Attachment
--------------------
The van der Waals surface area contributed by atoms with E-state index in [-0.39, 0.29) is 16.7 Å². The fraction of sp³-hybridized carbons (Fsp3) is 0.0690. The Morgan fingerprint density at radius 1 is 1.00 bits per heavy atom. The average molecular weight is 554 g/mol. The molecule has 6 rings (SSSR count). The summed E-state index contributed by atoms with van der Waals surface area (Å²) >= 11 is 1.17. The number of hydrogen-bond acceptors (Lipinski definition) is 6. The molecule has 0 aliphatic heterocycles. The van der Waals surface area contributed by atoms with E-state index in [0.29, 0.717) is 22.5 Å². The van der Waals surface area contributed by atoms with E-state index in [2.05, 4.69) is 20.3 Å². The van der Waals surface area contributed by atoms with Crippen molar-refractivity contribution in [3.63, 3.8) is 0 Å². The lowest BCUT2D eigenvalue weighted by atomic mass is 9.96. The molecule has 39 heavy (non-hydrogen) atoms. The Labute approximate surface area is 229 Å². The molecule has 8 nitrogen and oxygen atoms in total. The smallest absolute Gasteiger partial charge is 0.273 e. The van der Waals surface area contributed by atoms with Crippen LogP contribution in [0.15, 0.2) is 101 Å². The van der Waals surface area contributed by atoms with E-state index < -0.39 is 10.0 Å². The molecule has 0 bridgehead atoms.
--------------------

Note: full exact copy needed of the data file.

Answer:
The van der Waals surface area contributed by atoms with E-state index in [-0.39, 0.29) is 16.7 Å². The fraction of sp³-hybridized carbons (Fsp3) is 0.0690. The Morgan fingerprint density at radius 1 is 1.00 bits per heavy atom. The average molecular weight is 554 g/mol. The molecule has 6 rings (SSSR count). The summed E-state index contributed by atoms with van der Waals surface area (Å²) >= 11 is 1.17. The number of hydrogen-bond acceptors (Lipinski definition) is 6. The molecule has 0 aliphatic heterocycles. The van der Waals surface area contributed by atoms with E-state index in [0.29, 0.717) is 22.5 Å². The van der Waals surface area contributed by atoms with E-state index in [2.05, 4.69) is 20.3 Å². The van der Waals surface area contributed by atoms with Crippen molar-refractivity contribution in [3.63, 3.8) is 0 Å². The lowest BCUT2D eigenvalue weighted by atomic mass is 9.96. The molecule has 39 heavy (non-hydrogen) atoms. The Labute approximate surface area is 229 Å². The molecule has 8 nitrogen and oxygen atoms in total. The smallest absolute Gasteiger partial charge is 0.273 e. The van der Waals surface area contributed by atoms with Crippen LogP contribution in [0.15, 0.2) is 101 Å². The van der Waals surface area contributed by atoms with E-state index < -0.39 is 10.0 Å². The molecule has 0 bridgehead atoms.